Gluten Sensitivity and Celiac Spectrum

So what is the big deal with gluten anyway? Some people develop antibodies to gluten. There is often (but maybe not always) a genetic component to this. When a person has antibodies to gluten, consuming gluten will cause an immune mediated inflammatory response in the gut. Celiac disease is a severe version of this. In the case of Celiac, exposure to even small amounts of gluten causes so much inflammation that the microvilli of the intestines actually break off. This causes the loss of up to 75% of the absorptive surface of the intestines, leading to inadequate nutrient uptake. It is also possible to have other immune / inflammatory responses to gluten that do not cause detectable microvilli damage.


Interestingly, inflammatory responses to consuming gluten do not always cause intestinal symptoms. Gluten sensitivity reactions can manifest as skin rashes, headaches, psychological issues, fatigue and joint pain. Some people with gluten sensitivity experience digestive pain, some get diarrhea, some get heartburn, some get constipation or bloating. Some people have gut symptoms AND symptoms in other areas (joints, brain, skin), some only experience skin, brain or joint symptoms.


Is this really a problem for everyone?

No, not everyone is sensitive to gluten, wheat or grains. True Celiac disease is relatively rare, and is estimated to affect between 0.5 - 1% of people worldwide. I do see a LOT of people in my practice that have health issues that improve or resolve when removing gluten from their diet, so I would consider this gluten sensitivity. In my practice gluten sensitivity is very common (though still not universal). I think it is important to point out that I do not see a random sample of the population in my practice. I see people who are sick with difficult to diagnose or complex illnesses (these people are much more likely to have food sensitivities as part of their health issue). Knowing this, I would assume that half or less of the general population has some level of noticeable gluten sensitivity. I am always suspicious of gluten when people have chronic mood issues, chronic skin issues, chronic joint issues (in multiple, symmetrical joints), or chronic digestive issues.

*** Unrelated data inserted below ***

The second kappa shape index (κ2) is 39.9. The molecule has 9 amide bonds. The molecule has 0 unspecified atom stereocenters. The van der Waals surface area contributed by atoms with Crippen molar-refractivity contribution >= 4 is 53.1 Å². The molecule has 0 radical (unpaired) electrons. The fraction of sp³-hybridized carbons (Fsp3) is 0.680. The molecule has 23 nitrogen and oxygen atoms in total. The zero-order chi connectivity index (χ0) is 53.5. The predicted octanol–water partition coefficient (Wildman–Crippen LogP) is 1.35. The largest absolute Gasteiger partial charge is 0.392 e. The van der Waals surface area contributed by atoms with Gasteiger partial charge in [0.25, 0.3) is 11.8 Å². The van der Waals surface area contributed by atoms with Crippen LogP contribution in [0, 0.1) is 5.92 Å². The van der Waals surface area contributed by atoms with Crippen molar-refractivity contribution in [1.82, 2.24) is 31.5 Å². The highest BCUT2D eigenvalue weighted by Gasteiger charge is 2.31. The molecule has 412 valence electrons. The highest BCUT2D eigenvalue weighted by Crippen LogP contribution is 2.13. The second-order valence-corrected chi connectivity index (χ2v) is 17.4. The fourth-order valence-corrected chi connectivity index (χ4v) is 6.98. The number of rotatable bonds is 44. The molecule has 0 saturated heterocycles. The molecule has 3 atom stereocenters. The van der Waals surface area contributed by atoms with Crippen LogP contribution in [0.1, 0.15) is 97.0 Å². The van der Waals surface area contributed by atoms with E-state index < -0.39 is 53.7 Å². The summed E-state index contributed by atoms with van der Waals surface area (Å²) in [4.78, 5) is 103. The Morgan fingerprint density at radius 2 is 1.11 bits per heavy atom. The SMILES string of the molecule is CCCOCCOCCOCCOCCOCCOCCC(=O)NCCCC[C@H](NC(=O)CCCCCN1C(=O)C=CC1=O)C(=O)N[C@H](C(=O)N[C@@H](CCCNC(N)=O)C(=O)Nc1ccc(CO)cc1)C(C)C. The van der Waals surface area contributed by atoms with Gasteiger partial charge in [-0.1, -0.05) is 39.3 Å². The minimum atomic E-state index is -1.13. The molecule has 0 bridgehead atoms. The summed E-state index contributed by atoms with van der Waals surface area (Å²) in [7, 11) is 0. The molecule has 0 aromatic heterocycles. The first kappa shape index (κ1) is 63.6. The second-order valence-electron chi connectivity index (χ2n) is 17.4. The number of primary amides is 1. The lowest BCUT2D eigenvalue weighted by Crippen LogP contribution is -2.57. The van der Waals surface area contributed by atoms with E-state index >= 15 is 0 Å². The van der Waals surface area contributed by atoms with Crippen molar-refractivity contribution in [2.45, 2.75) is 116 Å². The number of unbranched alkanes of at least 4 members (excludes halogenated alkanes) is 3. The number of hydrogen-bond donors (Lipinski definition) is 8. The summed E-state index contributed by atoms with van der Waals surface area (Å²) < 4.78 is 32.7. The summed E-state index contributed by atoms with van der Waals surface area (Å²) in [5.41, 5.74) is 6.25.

In my clinical experience (and based on studies I've seen out of Australia and New Zealand) I would guess that about 50% of people with Celiac or that have non-celiac gluten intolerance, have a similar inflammatory reaction to avenin in oats. For those people, they must avoid oats just like they avoid wheat. The best way to determine this is to remove oats from the diet for 4-6 weeks, see if the symptoms resolve, then do a food challenge by eating "gluten free" oats to see if symptoms return. If you know you are gluten sensitive, but pass this test, then gluten free oats are probably safe for you. If your symptoms resolve when taking gluten free oats out of your diet, and return when you start eating oats again, then you are sensitive to avenin in the same way that you are sensitive to wheat gluten.